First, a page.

Ag Processing Inc. recently broke ground on a new soybean crushing facility set to open in 2025 in David City. The company announced last year that it plans to build a facility capable of processing more than 50 million bushels of soybeans per year. The cooperative processes soybeans into two primary products – soybean meal and soybean oil. AGP is also involved in biodiesel, reports the Columbus Telegram
AGP CEO Chris Schaffer said during the groundbreaking that AGP is a regional cooperative, headquartered in Omaha, owned by 15 farmer-owned cooperatives across the Midwest, which represents over 200,000 farmers.
“Soybean origination and product market destinations were considered, as well as operational factors such as labor availability, infrastructure, transportation and community support. David City checked all the boxes,” Schaffer said. AGP operates 10 other soybean processing facilities, which are located in small towns throughout the Midwest, reports the Columbus Telegram.
“After 38 years on the board of directors, I have witnessed firsthand the value that AGP brings to rural communities,” said Lowell Wilson, AGP board chairman. “Once operational, David City’s plant will provide strong markets for soybeans and better access to soybean meal to support value-added agriculture. In addition, this project will add well-paying jobs and excellent benefits, growth opportunities for local businesses, infrastructure improvements and increase for local organizations.”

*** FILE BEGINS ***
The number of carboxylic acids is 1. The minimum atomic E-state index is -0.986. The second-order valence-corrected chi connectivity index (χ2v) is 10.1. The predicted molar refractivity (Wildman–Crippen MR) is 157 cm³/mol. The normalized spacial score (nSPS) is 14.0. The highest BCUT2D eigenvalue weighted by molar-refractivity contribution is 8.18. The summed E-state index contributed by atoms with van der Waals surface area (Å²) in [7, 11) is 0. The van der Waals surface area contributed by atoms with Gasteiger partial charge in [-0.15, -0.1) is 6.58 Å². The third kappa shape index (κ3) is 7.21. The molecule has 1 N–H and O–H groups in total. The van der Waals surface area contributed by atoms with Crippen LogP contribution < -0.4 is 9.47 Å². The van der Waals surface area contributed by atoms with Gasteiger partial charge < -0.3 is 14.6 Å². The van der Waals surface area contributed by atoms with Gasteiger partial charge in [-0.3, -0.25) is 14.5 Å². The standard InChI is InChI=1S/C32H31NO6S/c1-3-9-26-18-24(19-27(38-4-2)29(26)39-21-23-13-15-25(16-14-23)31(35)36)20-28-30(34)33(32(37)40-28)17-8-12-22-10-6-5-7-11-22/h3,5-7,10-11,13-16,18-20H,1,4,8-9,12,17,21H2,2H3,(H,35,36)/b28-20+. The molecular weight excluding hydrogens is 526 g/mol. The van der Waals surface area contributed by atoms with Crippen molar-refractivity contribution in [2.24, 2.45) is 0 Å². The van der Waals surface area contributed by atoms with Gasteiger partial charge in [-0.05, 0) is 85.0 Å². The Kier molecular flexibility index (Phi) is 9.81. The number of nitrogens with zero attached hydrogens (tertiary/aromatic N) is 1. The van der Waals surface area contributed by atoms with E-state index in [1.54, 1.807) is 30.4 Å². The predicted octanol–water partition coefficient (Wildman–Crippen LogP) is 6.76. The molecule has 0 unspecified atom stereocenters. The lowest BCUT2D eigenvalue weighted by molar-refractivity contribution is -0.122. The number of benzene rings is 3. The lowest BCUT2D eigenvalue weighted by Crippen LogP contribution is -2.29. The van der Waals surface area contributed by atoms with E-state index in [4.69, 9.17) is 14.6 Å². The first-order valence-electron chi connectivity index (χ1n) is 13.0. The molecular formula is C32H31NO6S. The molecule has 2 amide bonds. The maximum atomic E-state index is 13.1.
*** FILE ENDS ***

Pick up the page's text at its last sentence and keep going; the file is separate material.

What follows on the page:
Wilson said AGP’s cooperative model is designed to benefit the local community and local producers. AGP’s earnings are returned to its local member owners who do business with them, he added. “The AGP board approved this $700 million project because it fits well in our vertically integrated soybean processing platforms strategic plan,” Wilson said.
Nebraska Gov. Jim Pillen also spoke at the groundbreaking. “Agriculture drives the State of Nebraska; always has, always will, because of what's taking place here.”
AGP’s plant will be a “tremendous” opportunity to continue to grow value-added agriculture in the form of renewable fuels, he added. “To me, that's the future. That's the key to having great H3 (high wage, high skill and high demand) jobs and making sure that we have really, really successful family farms for generations and generations to come,” Pillen said.